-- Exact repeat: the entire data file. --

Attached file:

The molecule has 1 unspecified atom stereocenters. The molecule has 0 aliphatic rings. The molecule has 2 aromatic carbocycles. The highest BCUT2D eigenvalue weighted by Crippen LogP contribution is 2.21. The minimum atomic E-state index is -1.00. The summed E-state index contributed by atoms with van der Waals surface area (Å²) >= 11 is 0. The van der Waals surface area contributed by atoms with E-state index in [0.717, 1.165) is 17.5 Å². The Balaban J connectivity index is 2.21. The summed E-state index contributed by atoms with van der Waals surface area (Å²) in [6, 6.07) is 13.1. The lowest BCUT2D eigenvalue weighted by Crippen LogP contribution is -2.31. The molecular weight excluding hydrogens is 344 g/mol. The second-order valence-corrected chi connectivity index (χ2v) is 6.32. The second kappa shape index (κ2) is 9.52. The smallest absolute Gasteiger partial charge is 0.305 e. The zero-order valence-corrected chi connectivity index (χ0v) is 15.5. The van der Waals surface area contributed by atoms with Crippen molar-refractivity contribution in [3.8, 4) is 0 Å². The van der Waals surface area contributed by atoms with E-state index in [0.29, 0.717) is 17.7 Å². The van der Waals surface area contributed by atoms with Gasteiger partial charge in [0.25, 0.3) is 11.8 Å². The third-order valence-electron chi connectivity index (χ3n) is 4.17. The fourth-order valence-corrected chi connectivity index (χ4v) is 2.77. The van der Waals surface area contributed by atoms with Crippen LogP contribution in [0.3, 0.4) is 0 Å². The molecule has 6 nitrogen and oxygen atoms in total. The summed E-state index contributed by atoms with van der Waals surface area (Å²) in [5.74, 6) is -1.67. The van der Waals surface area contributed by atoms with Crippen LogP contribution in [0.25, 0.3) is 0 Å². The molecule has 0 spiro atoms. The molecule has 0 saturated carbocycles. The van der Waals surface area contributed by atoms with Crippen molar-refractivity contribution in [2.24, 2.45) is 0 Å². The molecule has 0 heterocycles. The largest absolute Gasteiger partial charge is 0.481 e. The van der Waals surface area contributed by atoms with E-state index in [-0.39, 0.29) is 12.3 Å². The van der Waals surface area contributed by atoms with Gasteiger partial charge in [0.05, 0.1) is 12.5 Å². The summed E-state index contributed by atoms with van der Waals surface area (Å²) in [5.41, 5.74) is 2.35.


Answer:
The molecule has 1 unspecified atom stereocenters. The molecule has 0 aliphatic rings. The molecule has 2 aromatic carbocycles. The highest BCUT2D eigenvalue weighted by Crippen LogP contribution is 2.21. The minimum atomic E-state index is -1.00. The summed E-state index contributed by atoms with van der Waals surface area (Å²) >= 11 is 0. The van der Waals surface area contributed by atoms with E-state index in [0.717, 1.165) is 17.5 Å². The Balaban J connectivity index is 2.21. The summed E-state index contributed by atoms with van der Waals surface area (Å²) in [6, 6.07) is 13.1. The lowest BCUT2D eigenvalue weighted by Crippen LogP contribution is -2.31. The molecular weight excluding hydrogens is 344 g/mol. The second-order valence-corrected chi connectivity index (χ2v) is 6.32. The second kappa shape index (κ2) is 9.52. The smallest absolute Gasteiger partial charge is 0.305 e. The zero-order valence-corrected chi connectivity index (χ0v) is 15.5. The van der Waals surface area contributed by atoms with Crippen molar-refractivity contribution in [3.8, 4) is 0 Å². The van der Waals surface area contributed by atoms with E-state index in [0.29, 0.717) is 17.7 Å². The van der Waals surface area contributed by atoms with Gasteiger partial charge in [0.25, 0.3) is 11.8 Å². The third-order valence-electron chi connectivity index (χ3n) is 4.17. The fourth-order valence-corrected chi connectivity index (χ4v) is 2.77. The van der Waals surface area contributed by atoms with Crippen LogP contribution in [0.3, 0.4) is 0 Å². The molecule has 6 nitrogen and oxygen atoms in total. The summed E-state index contributed by atoms with van der Waals surface area (Å²) in [5.74, 6) is -1.67. The van der Waals surface area contributed by atoms with Crippen LogP contribution in [0.25, 0.3) is 0 Å². The molecule has 0 spiro atoms. The molecule has 0 saturated carbocycles. The van der Waals surface area contributed by atoms with Crippen molar-refractivity contribution in [2.24, 2.45) is 0 Å². The molecule has 0 heterocycles. The largest absolute Gasteiger partial charge is 0.481 e. The van der Waals surface area contributed by atoms with E-state index in [-0.39, 0.29) is 12.3 Å². The van der Waals surface area contributed by atoms with Gasteiger partial charge in [0.05, 0.1) is 12.5 Å². The summed E-state index contributed by atoms with van der Waals surface area (Å²) in [5.41, 5.74) is 2.35.